How I’ve arranged my Continuous Integration

Robots in a FactoryProbably, nowadays no organisation that develops some kind of software non-trivial complexity has some Continuous Integration system in place. They’re great: people send their code changes to a code versioning and sharing repository like github (virtually nobody develops without them nowadays) and a process is triggered, which spins some virtual server, runs a software build command, including automated tests, moves the resulting binaries into some test server, ready to be tested and showcased.

TL;DR: go to the presentation at the end of the article 🙂

As many others, recently my team has had to move away from Travis.

The open source community has enjoyed many years of free use of their infrastructure, which allowed for tons of hours of automated testing, builds, deployment of open software. Then, following a quite common pattern, they were acquired by another company and, last November, they announced that, de-facto, they won’t support open source projects anymore.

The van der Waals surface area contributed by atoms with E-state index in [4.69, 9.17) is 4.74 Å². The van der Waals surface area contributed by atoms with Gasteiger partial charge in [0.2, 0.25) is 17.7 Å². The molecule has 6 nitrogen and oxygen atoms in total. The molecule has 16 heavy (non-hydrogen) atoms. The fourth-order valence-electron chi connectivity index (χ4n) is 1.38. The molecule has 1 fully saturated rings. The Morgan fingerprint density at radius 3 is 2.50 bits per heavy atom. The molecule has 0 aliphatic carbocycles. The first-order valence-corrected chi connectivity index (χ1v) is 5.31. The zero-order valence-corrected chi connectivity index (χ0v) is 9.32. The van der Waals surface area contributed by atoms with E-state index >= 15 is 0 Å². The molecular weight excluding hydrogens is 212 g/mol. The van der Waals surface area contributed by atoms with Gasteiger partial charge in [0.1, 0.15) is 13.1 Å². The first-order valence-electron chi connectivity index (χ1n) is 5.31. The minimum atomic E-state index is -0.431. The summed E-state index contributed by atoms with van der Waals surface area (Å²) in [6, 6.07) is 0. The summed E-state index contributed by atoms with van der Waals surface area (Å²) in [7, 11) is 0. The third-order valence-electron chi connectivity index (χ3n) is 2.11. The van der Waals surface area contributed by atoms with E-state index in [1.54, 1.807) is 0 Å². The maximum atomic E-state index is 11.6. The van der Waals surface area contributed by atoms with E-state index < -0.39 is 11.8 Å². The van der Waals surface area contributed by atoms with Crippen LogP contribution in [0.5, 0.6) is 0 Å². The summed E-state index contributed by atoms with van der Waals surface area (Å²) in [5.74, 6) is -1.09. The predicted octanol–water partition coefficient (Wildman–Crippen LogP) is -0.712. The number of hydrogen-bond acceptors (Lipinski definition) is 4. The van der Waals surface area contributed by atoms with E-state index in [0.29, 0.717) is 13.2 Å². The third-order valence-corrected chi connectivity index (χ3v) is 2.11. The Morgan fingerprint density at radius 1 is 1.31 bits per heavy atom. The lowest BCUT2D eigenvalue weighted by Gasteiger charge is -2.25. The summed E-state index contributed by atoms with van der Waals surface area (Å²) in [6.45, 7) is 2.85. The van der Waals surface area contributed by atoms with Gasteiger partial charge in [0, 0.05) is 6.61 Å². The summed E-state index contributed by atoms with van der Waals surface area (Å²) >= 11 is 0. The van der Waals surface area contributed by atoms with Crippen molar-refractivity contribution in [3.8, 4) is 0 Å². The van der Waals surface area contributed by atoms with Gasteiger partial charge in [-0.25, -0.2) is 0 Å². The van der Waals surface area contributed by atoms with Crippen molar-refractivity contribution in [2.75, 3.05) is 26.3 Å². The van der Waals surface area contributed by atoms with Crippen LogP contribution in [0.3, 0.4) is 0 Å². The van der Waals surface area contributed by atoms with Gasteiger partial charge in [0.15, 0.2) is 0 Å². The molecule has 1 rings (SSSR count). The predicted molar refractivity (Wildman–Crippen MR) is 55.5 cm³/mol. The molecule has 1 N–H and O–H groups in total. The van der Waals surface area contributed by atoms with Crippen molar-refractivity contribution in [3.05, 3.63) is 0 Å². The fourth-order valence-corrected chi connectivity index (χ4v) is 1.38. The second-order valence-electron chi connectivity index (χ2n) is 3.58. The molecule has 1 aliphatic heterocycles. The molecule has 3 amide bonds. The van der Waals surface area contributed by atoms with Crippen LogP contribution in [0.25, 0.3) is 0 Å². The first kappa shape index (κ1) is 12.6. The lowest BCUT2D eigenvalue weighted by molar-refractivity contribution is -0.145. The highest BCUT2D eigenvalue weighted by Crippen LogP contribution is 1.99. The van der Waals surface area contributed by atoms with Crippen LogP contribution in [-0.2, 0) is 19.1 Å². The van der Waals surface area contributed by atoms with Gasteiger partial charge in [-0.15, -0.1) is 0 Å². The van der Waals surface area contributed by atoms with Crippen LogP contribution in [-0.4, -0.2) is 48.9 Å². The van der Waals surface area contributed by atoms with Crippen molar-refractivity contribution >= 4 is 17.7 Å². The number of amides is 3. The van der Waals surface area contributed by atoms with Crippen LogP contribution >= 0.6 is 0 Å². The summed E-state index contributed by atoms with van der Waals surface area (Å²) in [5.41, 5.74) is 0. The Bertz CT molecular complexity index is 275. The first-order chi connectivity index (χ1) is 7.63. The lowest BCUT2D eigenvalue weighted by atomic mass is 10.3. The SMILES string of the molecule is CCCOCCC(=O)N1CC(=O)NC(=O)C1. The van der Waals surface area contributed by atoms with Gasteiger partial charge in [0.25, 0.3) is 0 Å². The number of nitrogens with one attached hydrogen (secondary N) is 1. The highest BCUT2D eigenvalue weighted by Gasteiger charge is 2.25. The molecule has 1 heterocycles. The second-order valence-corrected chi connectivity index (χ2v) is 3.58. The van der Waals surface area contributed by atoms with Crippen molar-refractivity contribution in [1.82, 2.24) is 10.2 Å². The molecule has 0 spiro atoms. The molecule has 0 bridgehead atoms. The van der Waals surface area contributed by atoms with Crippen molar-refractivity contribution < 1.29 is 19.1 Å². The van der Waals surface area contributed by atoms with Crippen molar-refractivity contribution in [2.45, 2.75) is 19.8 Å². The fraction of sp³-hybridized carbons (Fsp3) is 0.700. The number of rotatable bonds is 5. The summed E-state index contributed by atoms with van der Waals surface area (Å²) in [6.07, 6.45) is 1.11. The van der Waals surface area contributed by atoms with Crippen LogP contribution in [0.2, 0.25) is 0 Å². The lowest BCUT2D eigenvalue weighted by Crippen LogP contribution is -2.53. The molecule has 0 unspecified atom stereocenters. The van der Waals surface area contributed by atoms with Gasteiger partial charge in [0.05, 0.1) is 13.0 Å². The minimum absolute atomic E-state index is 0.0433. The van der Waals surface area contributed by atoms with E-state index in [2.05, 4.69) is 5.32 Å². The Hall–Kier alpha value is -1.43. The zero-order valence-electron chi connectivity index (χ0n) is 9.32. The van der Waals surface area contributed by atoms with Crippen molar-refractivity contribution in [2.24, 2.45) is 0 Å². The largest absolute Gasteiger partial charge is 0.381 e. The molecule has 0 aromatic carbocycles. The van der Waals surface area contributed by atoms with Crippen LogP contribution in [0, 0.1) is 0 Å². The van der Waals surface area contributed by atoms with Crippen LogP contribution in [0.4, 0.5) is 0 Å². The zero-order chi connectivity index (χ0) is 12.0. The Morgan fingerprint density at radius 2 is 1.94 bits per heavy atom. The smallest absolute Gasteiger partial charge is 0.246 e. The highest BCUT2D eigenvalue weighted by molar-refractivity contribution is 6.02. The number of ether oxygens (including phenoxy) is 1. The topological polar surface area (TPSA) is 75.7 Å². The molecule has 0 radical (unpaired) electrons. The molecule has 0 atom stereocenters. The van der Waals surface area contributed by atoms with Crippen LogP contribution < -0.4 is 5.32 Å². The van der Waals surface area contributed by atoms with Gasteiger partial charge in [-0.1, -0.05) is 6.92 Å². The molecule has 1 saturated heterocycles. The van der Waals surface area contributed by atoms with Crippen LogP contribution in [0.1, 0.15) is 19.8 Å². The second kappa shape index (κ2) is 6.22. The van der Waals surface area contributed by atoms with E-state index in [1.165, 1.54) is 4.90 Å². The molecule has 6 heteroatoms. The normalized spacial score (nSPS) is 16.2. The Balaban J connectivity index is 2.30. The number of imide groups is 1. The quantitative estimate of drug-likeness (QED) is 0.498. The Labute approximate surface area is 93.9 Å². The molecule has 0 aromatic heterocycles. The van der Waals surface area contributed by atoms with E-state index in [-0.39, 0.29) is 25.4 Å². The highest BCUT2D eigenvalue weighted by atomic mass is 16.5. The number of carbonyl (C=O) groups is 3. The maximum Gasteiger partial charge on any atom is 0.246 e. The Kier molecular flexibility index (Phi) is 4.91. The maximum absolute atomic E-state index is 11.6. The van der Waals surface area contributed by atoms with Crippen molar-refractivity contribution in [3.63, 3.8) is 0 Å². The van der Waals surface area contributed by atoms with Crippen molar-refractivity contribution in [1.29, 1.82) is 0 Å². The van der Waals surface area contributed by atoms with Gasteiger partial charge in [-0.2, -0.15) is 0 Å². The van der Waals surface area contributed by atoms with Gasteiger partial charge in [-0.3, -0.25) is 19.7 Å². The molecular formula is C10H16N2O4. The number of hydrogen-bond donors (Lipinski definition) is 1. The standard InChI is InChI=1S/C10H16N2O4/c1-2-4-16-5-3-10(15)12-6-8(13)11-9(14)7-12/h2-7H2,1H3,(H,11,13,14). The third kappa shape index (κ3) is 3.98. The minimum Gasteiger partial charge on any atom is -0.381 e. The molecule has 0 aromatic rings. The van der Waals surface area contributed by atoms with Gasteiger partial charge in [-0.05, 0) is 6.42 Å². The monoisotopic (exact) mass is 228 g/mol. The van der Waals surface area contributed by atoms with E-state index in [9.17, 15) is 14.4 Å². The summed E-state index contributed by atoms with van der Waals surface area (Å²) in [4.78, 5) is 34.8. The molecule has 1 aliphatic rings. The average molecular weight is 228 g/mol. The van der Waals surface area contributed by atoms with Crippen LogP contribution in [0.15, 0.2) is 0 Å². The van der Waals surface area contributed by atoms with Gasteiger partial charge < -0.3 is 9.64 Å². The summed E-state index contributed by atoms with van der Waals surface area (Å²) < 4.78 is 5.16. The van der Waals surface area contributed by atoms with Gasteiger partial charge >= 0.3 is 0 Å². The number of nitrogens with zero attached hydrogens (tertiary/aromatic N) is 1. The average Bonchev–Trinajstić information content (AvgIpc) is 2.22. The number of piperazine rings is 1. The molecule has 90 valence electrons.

That’s how modern capitalism works, there ain’t no such free lunch and there is no such company that actually gives things for free forever.

So, I had to migrate to a new CI. Once again...

Indeed, it was the fourth time in five years. A concerning frequency, which made me think a bit: since it’s likely that in the next five years I’ll need such a migration again (and likely not only once) can this be made independent on the particular CI, at least a little bit? And while I was at it, can I avoid to copy the same files (or slight variants of it) over and over again, once for each new github repository?

I soon discovered that I wasn’t the only one having such concerns: the very interesting mkdkr project addresses precisely that. While that project is great, unfortunately, I don’t recall Make enough to be willing to tight myself to something like that (plus other doubts explained below). Maybe I’ll go back to it in future. If you’ve tried it, I’d welcome any feedback.

So, I did something different: common scripts to reduce pretty much any Java/Maven build to essentially running the same script, plus some possible customisations (which aren’t needed in simple cases).

This is what I’m presenting in this post! Have a look at this presentation I used to explain things to my team. Please let me have any feedback!


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I'm the owner of this personal site. I'm a geek, I'm specialised in hacking software to deal with heaps of data, especially life science data. I'm interested in data standards, open culture (open source, open data, anything about openness and knowledge sharing), IT and society, and more. Further info here.

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